Workplace violence statistics in the U.S. are difficult to pin down for a few reasons, the first is the definition of workplace violence varies depending on the incident. Take the shootings in San Bernardino and the two on the U.S. Army post Ft. Hood, for example. All three had elements of both terrorism and workplace violence, but only one was considered the latter (The first Ft. Hood shooting was workplace violence).

Even incidents like the beheading attack at an Oklahoma food processing plant tread a blurred line between the two. That kind of ambiguity can lead to misreporting and possibly a misunderstanding of motives behind certain incidents.

The definition also varies depending on the study. The United Nations Office on Drugs and Crime points out several problems in its 2009 “Manual on Victimization.” Sample size poses a threat to research depending on the industry being studied. There’s also a big problem determining when an act of workplace violence starts and ends. This matters because most incidents are often considered on-going and may lead to under or over-reporting in certain circumstances.

When it comes to deaths in the U.S., things get even more tricky. Because of a law passed in 1996, the CDC hasn’t tracked gun violence for 20 years out of fear of having its funding stripped by members of Congress backed by the National Rifle Association. That ban has since been lifted but there still hasn’t been any movement on collecting new numbers.

Things get even worse when it comes to tracking mass shootings in work places. One major issue is the lack of a concrete definition on what exactly is a mass shooting. Many shooting and gun death trackers have landed on four or more people shot, following the model of the FBI. For instance, the tracking site GunArchive.org has tracked 245 mass shootings so far in 2016, 78 of them in the workplace. However, some use more or less deaths while others differentiate between people shot and people killed, making it difficult to get a broader sense of mass shooting and workplace violence deaths.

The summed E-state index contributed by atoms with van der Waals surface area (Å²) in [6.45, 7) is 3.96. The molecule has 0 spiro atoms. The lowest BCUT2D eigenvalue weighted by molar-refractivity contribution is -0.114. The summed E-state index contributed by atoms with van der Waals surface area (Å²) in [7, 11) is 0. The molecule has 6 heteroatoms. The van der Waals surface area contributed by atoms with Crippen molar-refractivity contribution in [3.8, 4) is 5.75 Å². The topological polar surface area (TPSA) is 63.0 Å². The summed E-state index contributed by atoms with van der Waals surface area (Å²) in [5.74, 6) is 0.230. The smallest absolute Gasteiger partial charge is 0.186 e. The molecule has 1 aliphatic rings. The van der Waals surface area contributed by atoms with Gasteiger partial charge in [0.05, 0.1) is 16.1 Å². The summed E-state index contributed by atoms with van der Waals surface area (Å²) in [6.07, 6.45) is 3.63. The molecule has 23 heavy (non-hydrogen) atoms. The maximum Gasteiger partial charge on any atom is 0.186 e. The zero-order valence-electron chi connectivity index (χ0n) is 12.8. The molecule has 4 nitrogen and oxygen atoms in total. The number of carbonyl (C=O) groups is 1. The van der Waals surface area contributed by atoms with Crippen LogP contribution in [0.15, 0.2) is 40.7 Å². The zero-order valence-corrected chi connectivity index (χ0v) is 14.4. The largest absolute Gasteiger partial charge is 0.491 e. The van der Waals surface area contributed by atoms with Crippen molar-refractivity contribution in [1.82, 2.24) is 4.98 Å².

Possibly the largest difficulty is the number of unreported incidents of workplace violence. Experts differ on the actual number of unreported incidents and frankly, it’s most likely impossible to tell. But what we do know about it is that most people, at least anecdotally, say they wouldn’t report workplace violence out of fear of retaliation or escalation.

What do we know about how to prevent workplace violence?

Workplace violence is being reported with greater frequency and accuracy than 30 years ago. OSHA has specially designed handbooks for how to deal with workplace violence in industries where employees are at greater risk and suggest implementing a zero-tolerance policy.

The FBI also has a set of trigger environments or situations including things like whether or not money is exchanged, whether someone works in an isolated office or small group and whether or not there are unstable people around on a daily basis. Companies now routinely have new employees train on what to do about violence and how to report it.

All of those are big improvements, but there is still a lot to be done. The better we can understand how, where and why workplace violence happens the better the U.S., the safer the work place can be for employees and customers.